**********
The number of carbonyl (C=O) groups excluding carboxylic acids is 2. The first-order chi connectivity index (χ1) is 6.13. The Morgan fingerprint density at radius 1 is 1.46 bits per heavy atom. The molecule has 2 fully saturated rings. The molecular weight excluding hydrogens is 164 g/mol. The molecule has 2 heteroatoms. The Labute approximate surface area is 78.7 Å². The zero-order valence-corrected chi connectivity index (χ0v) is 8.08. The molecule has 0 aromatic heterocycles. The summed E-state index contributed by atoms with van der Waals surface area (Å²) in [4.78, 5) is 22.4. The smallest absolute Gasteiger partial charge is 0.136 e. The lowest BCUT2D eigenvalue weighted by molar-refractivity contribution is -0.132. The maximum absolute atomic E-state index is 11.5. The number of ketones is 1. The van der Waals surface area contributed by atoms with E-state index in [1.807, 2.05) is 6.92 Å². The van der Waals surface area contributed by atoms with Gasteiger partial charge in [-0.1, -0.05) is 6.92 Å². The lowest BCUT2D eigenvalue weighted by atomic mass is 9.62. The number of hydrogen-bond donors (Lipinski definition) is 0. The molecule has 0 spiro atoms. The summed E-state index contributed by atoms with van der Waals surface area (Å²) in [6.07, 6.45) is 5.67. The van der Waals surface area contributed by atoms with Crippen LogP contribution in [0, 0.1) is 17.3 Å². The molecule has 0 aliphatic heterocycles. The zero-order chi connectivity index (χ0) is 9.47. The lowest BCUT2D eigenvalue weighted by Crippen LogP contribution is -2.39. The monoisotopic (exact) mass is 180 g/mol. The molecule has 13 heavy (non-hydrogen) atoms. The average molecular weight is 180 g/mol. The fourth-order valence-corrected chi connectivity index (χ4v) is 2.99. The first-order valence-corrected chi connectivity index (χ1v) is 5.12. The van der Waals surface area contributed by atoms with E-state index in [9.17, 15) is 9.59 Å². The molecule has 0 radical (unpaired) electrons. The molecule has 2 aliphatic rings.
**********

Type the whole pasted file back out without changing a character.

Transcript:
The number of carbonyl (C=O) groups excluding carboxylic acids is 2. The first-order chi connectivity index (χ1) is 6.13. The Morgan fingerprint density at radius 1 is 1.46 bits per heavy atom. The molecule has 2 fully saturated rings. The molecular weight excluding hydrogens is 164 g/mol. The molecule has 2 heteroatoms. The Labute approximate surface area is 78.7 Å². The zero-order valence-corrected chi connectivity index (χ0v) is 8.08. The molecule has 0 aromatic heterocycles. The summed E-state index contributed by atoms with van der Waals surface area (Å²) in [4.78, 5) is 22.4. The smallest absolute Gasteiger partial charge is 0.136 e. The lowest BCUT2D eigenvalue weighted by molar-refractivity contribution is -0.132. The maximum absolute atomic E-state index is 11.5. The number of ketones is 1. The van der Waals surface area contributed by atoms with E-state index in [1.807, 2.05) is 6.92 Å². The van der Waals surface area contributed by atoms with Gasteiger partial charge in [-0.1, -0.05) is 6.92 Å². The lowest BCUT2D eigenvalue weighted by atomic mass is 9.62. The number of hydrogen-bond donors (Lipinski definition) is 0. The molecule has 0 spiro atoms. The summed E-state index contributed by atoms with van der Waals surface area (Å²) in [6.07, 6.45) is 5.67. The van der Waals surface area contributed by atoms with Crippen LogP contribution in [0, 0.1) is 17.3 Å². The molecule has 0 aliphatic heterocycles. The zero-order chi connectivity index (χ0) is 9.47. The lowest BCUT2D eigenvalue weighted by Crippen LogP contribution is -2.39. The monoisotopic (exact) mass is 180 g/mol. The molecule has 13 heavy (non-hydrogen) atoms. The average molecular weight is 180 g/mol. The fourth-order valence-corrected chi connectivity index (χ4v) is 2.99. The first-order valence-corrected chi connectivity index (χ1v) is 5.12. The van der Waals surface area contributed by atoms with E-state index in [9.17, 15) is 9.59 Å². The molecule has 0 radical (unpaired) electrons. The molecule has 2 aliphatic rings.